Is Male Fertility in Danger? A Look Into the Alarming Trend of Dropping Sperm Counts
The concept of a sperm count is not something guys think about much.
In fact, unless you’re actively trying to conceive with a partner, there’s a good chance you don’t think about it at all. Which isn’t unreasonable — a lot of the time, if guys are spending any time worrying about what they’re ejaculating, they’re more concerned with the size of their loads than how many sperm are in them.
But that could be changing. Recent, reliable data suggests that sperm count numbers are dropping around the world and have been for several decades now.
And while there’s no imminent cause for alarm at a societal level, it can be disconcerting to hear that we’re in the midst of a shift like that, particularly when the exact causes remain somewhat murky, and — as the experts note — there’s no indication of the decline slowing or coming to a halt.
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In order to get a better sense of what’s going on in the world of sperm counts, how it affects our readers and what you can do about it, AskMen spoke to a couple of fertility experts. Here’s what they had to say:
Are Sperm Counts Really Dropping?
“A recent systematic review of 38 different studies found that average sperm concentration has declined annually from 1973 to 2018,” says fertility expert Dr. Alex Robles of the Columbia University Fertility Center.
The meta-study in question, which looked at studies conducted between 1973 and 2018, analyzing data from over 55,000 men in more than 50 countries, shows that sperm counts are down between 50 and 60 percent over the past half-century. While the study concluded there was no change in semen volume, sperm counts are down significantly by just about every measure.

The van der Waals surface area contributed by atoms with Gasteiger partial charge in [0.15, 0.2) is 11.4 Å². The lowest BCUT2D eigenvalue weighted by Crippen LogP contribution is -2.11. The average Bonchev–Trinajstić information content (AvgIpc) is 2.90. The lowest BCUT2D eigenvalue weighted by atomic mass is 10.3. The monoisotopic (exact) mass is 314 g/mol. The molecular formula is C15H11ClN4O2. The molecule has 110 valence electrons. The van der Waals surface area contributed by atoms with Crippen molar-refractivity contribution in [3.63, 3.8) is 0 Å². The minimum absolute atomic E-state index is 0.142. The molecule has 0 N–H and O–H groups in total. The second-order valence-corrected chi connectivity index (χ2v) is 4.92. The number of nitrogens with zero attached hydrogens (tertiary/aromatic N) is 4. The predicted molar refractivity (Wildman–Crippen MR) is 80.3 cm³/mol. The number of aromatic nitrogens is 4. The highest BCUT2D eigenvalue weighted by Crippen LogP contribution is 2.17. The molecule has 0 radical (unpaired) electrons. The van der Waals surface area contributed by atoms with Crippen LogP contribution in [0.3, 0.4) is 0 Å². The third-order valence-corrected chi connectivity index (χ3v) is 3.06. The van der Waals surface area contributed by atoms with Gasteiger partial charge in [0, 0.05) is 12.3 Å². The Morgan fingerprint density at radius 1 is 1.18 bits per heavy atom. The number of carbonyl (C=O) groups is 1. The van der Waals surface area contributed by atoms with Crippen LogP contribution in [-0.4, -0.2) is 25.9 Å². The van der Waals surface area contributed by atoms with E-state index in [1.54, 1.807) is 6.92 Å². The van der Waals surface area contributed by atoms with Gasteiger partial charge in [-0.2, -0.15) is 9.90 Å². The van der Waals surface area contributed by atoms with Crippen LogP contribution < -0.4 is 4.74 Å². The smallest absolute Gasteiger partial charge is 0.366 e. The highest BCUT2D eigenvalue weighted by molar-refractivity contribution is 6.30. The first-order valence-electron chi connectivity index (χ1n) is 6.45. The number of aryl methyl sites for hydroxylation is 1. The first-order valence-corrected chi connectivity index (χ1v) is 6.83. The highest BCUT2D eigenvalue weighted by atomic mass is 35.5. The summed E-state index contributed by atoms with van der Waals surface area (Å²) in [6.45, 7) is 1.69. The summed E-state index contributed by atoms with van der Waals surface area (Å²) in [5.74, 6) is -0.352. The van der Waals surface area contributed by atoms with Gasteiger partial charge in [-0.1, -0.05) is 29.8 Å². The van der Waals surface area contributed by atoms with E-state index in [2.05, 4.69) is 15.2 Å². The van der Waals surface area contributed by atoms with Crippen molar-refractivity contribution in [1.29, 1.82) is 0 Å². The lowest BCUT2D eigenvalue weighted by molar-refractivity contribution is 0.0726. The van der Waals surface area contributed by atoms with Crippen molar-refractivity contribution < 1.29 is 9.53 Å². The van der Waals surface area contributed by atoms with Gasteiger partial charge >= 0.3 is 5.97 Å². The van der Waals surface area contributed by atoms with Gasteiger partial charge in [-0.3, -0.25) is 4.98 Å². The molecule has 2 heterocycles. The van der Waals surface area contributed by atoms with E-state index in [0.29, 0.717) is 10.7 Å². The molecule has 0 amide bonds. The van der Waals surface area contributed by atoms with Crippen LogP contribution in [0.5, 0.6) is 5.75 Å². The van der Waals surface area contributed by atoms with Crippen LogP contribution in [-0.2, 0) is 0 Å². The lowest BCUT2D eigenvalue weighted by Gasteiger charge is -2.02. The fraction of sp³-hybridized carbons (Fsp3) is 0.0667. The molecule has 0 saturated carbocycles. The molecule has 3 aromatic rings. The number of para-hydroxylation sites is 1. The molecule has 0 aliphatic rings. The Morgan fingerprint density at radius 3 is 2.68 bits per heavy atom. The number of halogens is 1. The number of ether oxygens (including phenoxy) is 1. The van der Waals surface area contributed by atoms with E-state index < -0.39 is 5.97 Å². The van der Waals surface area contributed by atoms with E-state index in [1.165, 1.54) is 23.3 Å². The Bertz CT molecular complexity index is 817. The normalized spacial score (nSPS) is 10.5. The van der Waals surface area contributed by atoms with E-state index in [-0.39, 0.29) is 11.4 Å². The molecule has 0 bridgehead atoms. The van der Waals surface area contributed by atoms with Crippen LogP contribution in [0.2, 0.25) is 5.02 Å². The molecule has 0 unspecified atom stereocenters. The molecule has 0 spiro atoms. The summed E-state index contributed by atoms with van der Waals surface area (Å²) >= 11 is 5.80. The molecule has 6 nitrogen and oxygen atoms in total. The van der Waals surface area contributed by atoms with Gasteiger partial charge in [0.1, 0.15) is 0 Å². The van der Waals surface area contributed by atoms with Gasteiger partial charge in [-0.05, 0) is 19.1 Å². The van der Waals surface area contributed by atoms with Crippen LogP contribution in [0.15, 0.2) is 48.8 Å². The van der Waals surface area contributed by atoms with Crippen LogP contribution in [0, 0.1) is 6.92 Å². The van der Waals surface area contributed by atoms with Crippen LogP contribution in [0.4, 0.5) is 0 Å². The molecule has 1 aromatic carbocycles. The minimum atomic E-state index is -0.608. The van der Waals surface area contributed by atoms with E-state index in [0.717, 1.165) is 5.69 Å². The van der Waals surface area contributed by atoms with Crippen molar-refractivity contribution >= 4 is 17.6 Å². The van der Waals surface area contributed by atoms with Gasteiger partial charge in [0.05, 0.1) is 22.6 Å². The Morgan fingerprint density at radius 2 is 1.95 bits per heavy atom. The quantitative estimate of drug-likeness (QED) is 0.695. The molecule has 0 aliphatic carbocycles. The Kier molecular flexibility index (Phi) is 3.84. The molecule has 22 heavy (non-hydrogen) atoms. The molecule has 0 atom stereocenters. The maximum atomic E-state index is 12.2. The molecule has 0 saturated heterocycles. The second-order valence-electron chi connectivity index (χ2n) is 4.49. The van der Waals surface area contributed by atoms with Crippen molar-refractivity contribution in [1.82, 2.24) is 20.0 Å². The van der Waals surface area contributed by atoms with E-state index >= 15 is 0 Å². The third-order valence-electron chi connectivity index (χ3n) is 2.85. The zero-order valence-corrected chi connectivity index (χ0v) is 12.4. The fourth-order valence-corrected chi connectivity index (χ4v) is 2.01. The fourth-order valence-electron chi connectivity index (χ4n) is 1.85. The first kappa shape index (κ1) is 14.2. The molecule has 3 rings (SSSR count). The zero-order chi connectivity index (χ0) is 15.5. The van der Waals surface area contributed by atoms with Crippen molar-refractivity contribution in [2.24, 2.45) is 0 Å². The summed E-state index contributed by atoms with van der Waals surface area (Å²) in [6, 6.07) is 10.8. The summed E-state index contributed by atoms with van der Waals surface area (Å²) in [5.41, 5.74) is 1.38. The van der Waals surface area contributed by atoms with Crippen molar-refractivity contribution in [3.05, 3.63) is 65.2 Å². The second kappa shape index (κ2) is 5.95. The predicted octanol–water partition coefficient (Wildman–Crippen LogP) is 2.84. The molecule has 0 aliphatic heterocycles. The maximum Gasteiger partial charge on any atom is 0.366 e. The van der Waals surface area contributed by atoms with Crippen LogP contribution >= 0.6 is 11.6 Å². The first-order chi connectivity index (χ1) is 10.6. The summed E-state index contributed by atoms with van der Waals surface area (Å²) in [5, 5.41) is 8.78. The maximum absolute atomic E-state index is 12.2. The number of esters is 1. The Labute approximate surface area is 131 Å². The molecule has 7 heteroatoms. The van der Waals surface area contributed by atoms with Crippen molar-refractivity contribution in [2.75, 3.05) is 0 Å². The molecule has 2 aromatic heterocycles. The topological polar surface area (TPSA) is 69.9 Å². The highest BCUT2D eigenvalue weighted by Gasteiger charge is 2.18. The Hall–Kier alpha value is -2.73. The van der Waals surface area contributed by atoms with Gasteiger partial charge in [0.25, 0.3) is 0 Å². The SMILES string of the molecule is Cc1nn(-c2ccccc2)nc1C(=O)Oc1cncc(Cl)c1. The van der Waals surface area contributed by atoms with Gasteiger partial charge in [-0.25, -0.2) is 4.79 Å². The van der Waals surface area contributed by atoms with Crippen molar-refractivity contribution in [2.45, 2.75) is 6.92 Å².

Now, as you may be well aware, it only takes one sperm to fertilize an egg. You don’t need millions upon millions of sperm in order to conceive, and even if sperm counts are down, they’re still, on average, in the tens of millions per milliliter of ejaculate.
But scientists suggest a high sperm count is a sort of fail-safe measure against being unable to reproduce, as even a best-case scenario in terms of sperm count and ovulation may only produce a 10% chance of creating a pregnancy. The lower your sperm count, the more times it may take to be able to conceive.
“The authors of this research stated that sperm counts have dropped so low that it can make conception difficult,” says men’s sexual health and wellness expert Brenden Durell, “and the average couple around the world would need to seek medical treatment in order to conceive.”
Perhaps most concerningly, according to Randall Loy, MD, reproductive endocrinology and infertility specialist at the Center for Reproductive Medicine, “there has been no ‘leveling-off’ yet noted in these trends. These findings strongly suggest a dramatic decrease in male reproductive health, which has serious, broader implications beyond fertility.”